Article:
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|dc.contributor.author||WAGNER GERT G.||en_GB|
|dc.identifier.citation||RESEARCH POLICY vol. 48 no. 1 p. 62-83||en_GB|
|dc.description.abstract||We investigate how often replication studies are published in empirical economics and what types of journal articles are replicated. We find that between 1974 and 2014 0.1% of publications in the top 50 economics journals were replication studies. We consider the results of published formal replication studies (whether they are negating or reinforcing) and their extent: Narrow replication studies are typically devoted to mere replication of prior work, while scientific replication studies provide a broader analysis. We find evidence that higher-impact articles and articles by authors from leading institutions are more likely to be replicated, whereas the replication probability is lower for articles that appeared in top 5 economics journals. Our analysis also suggests that mandatory data disclosure policies may have a positive effect on the incidence of replication.||en_GB|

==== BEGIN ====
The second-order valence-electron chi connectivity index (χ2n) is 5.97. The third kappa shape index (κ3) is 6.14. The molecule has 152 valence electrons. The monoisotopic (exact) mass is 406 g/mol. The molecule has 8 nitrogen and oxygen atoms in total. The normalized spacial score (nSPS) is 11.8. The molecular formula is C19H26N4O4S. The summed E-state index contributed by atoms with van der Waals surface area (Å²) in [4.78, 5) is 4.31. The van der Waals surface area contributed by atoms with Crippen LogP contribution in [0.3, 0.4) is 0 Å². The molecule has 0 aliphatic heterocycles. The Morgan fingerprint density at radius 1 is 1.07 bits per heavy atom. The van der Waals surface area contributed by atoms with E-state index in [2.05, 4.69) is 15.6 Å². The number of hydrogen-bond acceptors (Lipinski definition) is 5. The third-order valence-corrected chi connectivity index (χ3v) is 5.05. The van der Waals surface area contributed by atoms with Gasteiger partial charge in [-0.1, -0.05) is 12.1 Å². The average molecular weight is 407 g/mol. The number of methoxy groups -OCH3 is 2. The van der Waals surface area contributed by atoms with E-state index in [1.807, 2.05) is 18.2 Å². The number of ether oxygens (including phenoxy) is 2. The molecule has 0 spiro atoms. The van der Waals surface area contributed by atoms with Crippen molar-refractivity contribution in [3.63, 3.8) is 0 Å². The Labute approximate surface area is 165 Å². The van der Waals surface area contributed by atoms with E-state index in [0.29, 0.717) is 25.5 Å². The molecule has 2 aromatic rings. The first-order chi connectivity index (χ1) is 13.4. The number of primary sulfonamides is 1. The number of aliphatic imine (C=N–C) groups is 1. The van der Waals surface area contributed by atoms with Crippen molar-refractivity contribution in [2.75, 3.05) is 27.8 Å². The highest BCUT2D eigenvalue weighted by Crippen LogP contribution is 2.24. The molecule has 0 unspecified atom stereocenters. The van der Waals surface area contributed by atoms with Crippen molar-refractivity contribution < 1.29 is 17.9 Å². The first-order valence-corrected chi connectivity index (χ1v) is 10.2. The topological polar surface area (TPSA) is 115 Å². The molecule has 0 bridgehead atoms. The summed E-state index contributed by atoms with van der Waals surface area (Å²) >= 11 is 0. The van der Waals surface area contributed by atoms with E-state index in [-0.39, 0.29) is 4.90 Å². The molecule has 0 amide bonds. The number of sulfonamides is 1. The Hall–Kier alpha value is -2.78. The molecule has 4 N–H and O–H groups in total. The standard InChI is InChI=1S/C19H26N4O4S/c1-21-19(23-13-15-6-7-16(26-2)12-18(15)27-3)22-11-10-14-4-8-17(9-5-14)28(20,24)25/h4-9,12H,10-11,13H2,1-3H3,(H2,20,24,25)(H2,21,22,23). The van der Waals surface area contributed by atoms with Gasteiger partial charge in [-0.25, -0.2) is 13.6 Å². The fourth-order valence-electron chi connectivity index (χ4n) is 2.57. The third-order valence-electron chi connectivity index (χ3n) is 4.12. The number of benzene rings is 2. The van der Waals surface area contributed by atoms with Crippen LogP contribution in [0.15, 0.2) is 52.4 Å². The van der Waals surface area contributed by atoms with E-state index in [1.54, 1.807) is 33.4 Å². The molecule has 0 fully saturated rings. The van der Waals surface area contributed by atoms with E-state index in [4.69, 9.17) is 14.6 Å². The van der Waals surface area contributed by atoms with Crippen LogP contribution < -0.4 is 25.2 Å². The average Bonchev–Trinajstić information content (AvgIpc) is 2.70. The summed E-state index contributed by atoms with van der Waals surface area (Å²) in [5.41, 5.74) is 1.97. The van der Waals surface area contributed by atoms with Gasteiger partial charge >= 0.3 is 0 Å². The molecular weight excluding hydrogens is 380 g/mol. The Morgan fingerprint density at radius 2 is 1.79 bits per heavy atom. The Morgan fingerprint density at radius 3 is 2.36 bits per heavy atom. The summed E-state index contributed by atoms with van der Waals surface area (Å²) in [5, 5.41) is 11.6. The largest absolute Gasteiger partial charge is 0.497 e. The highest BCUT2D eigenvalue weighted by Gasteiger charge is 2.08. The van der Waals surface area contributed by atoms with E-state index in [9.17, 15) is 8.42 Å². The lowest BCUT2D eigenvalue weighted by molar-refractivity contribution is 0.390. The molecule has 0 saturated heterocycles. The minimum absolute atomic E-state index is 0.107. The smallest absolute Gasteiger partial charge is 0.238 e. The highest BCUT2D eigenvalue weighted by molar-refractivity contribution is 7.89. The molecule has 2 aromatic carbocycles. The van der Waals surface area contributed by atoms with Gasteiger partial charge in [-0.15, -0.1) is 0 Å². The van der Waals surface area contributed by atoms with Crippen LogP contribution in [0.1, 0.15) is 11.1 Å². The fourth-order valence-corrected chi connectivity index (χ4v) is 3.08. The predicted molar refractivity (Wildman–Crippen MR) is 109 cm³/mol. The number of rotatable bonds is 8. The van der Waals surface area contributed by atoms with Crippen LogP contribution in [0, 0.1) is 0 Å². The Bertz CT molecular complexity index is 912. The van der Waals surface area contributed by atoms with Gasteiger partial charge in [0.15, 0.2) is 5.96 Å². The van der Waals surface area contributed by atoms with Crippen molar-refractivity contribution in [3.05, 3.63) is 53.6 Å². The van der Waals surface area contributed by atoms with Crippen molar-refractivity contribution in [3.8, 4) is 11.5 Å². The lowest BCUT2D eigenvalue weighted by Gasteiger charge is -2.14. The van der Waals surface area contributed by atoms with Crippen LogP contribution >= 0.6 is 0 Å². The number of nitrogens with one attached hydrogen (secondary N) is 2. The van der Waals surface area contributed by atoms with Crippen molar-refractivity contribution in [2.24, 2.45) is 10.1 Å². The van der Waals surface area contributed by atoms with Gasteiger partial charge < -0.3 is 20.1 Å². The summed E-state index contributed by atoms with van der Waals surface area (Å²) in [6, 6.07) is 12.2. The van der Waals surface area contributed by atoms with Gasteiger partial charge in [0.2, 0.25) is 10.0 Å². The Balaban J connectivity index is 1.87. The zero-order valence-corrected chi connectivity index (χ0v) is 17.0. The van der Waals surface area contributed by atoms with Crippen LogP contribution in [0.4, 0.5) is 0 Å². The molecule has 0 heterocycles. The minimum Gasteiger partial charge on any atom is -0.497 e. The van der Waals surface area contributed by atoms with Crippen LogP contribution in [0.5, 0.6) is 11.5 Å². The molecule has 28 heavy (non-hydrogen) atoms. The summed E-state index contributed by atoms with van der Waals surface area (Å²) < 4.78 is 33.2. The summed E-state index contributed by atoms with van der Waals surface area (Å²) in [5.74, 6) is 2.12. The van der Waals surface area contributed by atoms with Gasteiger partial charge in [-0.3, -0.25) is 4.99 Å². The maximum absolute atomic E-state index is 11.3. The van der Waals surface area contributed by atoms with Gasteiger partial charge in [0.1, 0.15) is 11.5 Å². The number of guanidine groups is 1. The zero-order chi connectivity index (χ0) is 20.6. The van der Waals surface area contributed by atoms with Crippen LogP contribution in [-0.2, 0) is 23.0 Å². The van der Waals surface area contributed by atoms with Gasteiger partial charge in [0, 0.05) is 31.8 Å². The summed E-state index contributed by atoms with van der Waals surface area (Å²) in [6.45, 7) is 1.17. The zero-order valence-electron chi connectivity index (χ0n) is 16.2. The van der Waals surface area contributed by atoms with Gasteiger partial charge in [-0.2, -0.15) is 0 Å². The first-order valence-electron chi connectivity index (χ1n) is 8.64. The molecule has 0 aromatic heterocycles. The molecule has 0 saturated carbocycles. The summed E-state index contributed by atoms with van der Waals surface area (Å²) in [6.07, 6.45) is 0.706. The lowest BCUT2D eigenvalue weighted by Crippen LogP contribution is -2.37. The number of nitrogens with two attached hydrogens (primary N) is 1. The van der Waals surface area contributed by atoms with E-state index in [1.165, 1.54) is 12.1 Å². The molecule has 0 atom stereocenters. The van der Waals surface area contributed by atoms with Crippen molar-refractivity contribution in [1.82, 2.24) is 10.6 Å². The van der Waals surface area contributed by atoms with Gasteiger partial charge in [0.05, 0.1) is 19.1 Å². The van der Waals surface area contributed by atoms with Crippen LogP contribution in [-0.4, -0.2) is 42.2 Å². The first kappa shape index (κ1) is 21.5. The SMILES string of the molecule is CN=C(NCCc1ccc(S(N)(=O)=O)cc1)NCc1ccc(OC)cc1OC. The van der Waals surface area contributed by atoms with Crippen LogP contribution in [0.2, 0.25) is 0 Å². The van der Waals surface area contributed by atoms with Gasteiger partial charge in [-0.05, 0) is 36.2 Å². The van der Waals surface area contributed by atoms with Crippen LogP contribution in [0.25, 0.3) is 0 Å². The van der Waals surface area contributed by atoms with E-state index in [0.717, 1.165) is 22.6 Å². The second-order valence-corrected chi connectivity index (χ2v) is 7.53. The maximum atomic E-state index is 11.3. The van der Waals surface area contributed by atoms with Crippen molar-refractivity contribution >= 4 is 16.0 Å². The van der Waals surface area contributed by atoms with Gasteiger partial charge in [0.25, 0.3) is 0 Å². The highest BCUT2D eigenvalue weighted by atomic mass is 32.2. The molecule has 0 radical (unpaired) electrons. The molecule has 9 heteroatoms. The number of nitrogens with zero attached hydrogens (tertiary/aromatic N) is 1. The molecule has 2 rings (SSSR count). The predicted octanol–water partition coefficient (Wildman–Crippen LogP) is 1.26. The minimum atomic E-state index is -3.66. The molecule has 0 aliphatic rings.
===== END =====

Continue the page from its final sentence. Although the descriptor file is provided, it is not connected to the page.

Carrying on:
|dc.publisher||ELSEVIER SCIENCE BV||en_GB|
|dc.title||Replication studies in economics—How many and which papers are chosen for replication, and why?||en_GB|
|dc.type||Articles in periodicals and books||en_GB|
|JRC Directorate:||Growth and Innovation|
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